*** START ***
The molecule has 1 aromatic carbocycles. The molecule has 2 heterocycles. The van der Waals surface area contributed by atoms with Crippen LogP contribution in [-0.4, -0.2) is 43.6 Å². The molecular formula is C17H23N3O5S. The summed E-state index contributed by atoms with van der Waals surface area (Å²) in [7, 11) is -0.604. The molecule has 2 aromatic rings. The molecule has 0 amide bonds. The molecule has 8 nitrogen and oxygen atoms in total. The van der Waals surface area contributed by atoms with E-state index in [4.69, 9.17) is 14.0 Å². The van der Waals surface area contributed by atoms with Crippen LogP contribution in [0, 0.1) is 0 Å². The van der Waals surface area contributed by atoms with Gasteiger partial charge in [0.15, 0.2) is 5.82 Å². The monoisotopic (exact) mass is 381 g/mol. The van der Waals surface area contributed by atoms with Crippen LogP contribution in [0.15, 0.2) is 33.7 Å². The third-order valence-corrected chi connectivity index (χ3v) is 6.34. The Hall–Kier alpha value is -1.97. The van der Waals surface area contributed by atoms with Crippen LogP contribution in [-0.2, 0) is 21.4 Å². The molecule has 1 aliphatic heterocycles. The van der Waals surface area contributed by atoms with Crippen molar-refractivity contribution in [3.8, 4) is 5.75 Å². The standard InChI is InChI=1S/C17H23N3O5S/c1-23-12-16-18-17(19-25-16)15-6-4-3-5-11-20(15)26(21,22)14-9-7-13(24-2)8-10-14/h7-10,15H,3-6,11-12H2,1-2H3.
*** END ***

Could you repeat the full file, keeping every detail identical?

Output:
The molecule has 1 aromatic carbocycles. The molecule has 2 heterocycles. The van der Waals surface area contributed by atoms with Crippen LogP contribution in [-0.4, -0.2) is 43.6 Å². The molecular formula is C17H23N3O5S. The summed E-state index contributed by atoms with van der Waals surface area (Å²) in [7, 11) is -0.604. The molecule has 2 aromatic rings. The molecule has 0 amide bonds. The molecule has 8 nitrogen and oxygen atoms in total. The van der Waals surface area contributed by atoms with E-state index in [4.69, 9.17) is 14.0 Å². The van der Waals surface area contributed by atoms with Crippen LogP contribution in [0, 0.1) is 0 Å². The van der Waals surface area contributed by atoms with Gasteiger partial charge in [0.15, 0.2) is 5.82 Å². The monoisotopic (exact) mass is 381 g/mol. The van der Waals surface area contributed by atoms with Crippen LogP contribution in [0.15, 0.2) is 33.7 Å². The third-order valence-corrected chi connectivity index (χ3v) is 6.34. The Hall–Kier alpha value is -1.97. The van der Waals surface area contributed by atoms with Crippen LogP contribution in [-0.2, 0) is 21.4 Å². The molecule has 1 aliphatic heterocycles. The van der Waals surface area contributed by atoms with Crippen molar-refractivity contribution in [3.8, 4) is 5.75 Å². The standard InChI is InChI=1S/C17H23N3O5S/c1-23-12-16-18-17(19-25-16)15-6-4-3-5-11-20(15)26(21,22)14-9-7-13(24-2)8-10-14/h7-10,15H,3-6,11-12H2,1-2H3.